Fake goods focus of PACP seminar

SALALAH, Aug 6 – There is a thin line between original and fake goods, and it is up to the consumers to draw the line because any hurry while purchasing things can put them into the trap of the traders of counterfeit goods. The issue of counterfeit goods was discussed at a seminar, which is part of the Public Authority for Consumer Protection (PACP) campaign against counterfeit goods and misleading promotions. The seminar opened at Crowne Plaza Salalah Resort on Monday. The seminar was held under the auspices of Sayyid Mohammed bin Sultan al Busaidy, Minister of State and Governor of Dhofar.
Shaikh Khalid bin Omar al Marhoon, Minister of Civil Service, and Dr Said bin Khamis al Kaabi, Chairman, PACP, were present on the occasion.
A PACP data suggested that the authority received 208 complaints and 1,827 violations related to fraudulent marketing, counterfeit goods and promotions not matching in reality. The PACP chairman put emphasis on highlighting the dangers of commercial fraud and raising awareness among people to distinguish between counterfeit and real goods.
Ali al Basrawi, In-charge of Dhofar chapter of the PACP, raised the caution and said, “There is a parallel market of counterfeit goods and it has emerged as an international problem. The consumers have to be cautious while shopping. They should not be lured by ‘cheap’ tag because the counterfeit good dealers are very good at imitation. They play on packaging, which looks like original.”
The solution lies in the consumers’ buying behaviour and their approach, as Al Basrawi suggested the customers to buy spare parts, electronic gadgets and other such stuff only from authorised outlets and their associates.
He also cautioned about some unknown people who stand near public places and approach the visitors citing some personal reasons to sell expensive mobile phones at a cheap rate.
“In most of the cases they have fake claims and items are counterfeit. Sometimes they run away with money without handing over the equipment, in many other cases they do not return the money in exchange of bigger amount,” he said. The action in such cases is difficult as the buyer doesn’t know the seller, he doesn’t have any receipt and finally he feels cheated.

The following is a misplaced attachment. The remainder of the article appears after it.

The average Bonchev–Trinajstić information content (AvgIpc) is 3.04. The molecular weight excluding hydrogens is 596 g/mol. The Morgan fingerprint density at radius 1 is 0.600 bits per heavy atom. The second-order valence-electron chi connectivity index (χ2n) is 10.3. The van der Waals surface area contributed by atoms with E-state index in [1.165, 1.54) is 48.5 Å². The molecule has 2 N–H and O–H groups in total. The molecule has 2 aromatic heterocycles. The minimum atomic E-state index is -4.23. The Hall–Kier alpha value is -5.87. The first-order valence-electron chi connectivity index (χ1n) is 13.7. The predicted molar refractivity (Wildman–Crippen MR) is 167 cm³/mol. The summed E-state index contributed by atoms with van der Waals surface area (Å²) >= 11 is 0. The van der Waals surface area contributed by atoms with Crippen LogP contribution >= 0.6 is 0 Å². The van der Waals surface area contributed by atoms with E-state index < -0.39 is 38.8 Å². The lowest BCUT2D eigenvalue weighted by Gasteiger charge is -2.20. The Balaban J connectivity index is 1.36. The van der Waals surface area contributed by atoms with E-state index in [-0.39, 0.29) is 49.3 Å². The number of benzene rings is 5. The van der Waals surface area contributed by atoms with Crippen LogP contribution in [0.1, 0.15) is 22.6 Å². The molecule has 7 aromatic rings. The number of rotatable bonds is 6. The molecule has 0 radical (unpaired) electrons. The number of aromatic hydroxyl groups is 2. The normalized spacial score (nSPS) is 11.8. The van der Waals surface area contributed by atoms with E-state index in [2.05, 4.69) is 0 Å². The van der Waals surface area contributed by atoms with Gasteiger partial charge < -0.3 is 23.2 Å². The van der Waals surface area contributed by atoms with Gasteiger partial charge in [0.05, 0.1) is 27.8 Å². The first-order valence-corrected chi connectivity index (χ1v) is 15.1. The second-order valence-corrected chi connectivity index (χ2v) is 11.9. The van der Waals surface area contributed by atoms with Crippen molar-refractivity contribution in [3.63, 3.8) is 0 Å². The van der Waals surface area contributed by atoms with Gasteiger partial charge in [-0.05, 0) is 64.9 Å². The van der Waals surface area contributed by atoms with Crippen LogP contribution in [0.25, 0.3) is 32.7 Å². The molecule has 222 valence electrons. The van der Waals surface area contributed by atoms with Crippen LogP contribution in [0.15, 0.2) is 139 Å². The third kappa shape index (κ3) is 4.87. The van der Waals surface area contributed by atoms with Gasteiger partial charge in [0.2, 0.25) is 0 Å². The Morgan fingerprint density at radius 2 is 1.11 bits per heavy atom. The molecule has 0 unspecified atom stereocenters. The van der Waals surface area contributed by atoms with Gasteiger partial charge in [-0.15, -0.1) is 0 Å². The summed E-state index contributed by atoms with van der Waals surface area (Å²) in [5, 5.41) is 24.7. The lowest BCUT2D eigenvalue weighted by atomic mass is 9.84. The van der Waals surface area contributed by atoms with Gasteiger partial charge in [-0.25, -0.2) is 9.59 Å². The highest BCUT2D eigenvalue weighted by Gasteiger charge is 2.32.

Al Basrawi exhorted the consumers to insist for receipt as grey market is flooded with counterfeit items and this is the responsibility of the consumers to be extra cautious and give time in buying any consumer goods.
He also called them not to hesitate in filing a report with the PACP if they felt cheated at any point of time.
The maximum number of cases, reported with the PACP were those of counterfeit vehicle motor parts, duplicate mobile phones and fast moving consumer goods (FMCGs).
He called upon the consumers “to be extra cautious while buying a mobile phone, as there are fair chances of being duped by roadside vendors and individuals who tend to sell the equipment ‘cheap’ for several reasons including their own dire financial needs.”
An exhibition also opened on the sidelines of the seminar which tried to establish the difference between genuine and counterfeit consumer goods.
It also displayed the PACP’s efforts through various channels to make the consumers understand the difference between the two.
The PACP representatives insisted the visitors to spread the message among wide section of people to buy products from genuine agents and insist for receipt for any small or big purchase.
“Visiting the genuine dealer or their sub dealers and retailers minimises your chances of being duped and the receipt protects your rights as a consumer. “In case of any dispute with the shopkeeper, we encourage consumers to approach us and refer the matter to the consumer court on the basis of the genuineness of the case,” he said.

Kaushalendra Singh